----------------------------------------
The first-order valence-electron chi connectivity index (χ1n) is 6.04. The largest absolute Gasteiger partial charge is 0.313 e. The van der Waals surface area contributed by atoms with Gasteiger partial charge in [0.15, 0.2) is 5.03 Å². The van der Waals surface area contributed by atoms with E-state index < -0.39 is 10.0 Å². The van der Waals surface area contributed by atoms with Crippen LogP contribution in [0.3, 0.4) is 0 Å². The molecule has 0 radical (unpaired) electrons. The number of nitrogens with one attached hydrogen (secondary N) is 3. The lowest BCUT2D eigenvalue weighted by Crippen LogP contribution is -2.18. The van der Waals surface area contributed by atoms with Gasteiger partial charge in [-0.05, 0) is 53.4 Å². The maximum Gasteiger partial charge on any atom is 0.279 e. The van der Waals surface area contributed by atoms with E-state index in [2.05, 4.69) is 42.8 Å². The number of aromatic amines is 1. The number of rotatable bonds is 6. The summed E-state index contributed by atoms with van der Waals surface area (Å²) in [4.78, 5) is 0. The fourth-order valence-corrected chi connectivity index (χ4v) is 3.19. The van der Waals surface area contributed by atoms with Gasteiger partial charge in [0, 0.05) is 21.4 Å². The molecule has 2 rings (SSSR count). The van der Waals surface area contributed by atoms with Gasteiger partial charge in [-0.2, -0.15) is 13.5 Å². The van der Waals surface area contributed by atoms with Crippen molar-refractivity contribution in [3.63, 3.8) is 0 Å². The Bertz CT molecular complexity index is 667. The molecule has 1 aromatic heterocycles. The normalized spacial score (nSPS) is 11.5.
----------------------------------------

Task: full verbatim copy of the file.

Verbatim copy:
The first-order valence-electron chi connectivity index (χ1n) is 6.04. The largest absolute Gasteiger partial charge is 0.313 e. The van der Waals surface area contributed by atoms with Gasteiger partial charge in [0.15, 0.2) is 5.03 Å². The van der Waals surface area contributed by atoms with E-state index < -0.39 is 10.0 Å². The van der Waals surface area contributed by atoms with Crippen LogP contribution in [0.3, 0.4) is 0 Å². The molecule has 0 radical (unpaired) electrons. The number of nitrogens with one attached hydrogen (secondary N) is 3. The lowest BCUT2D eigenvalue weighted by Crippen LogP contribution is -2.18. The van der Waals surface area contributed by atoms with Gasteiger partial charge in [-0.05, 0) is 53.4 Å². The maximum Gasteiger partial charge on any atom is 0.279 e. The van der Waals surface area contributed by atoms with E-state index in [2.05, 4.69) is 42.8 Å². The number of aromatic amines is 1. The number of rotatable bonds is 6. The summed E-state index contributed by atoms with van der Waals surface area (Å²) in [4.78, 5) is 0. The fourth-order valence-corrected chi connectivity index (χ4v) is 3.19. The van der Waals surface area contributed by atoms with Gasteiger partial charge in [0, 0.05) is 21.4 Å². The molecule has 2 rings (SSSR count). The van der Waals surface area contributed by atoms with Gasteiger partial charge in [-0.2, -0.15) is 13.5 Å². The van der Waals surface area contributed by atoms with Crippen molar-refractivity contribution in [3.63, 3.8) is 0 Å². The Bertz CT molecular complexity index is 667. The molecule has 1 aromatic heterocycles. The normalized spacial score (nSPS) is 11.5.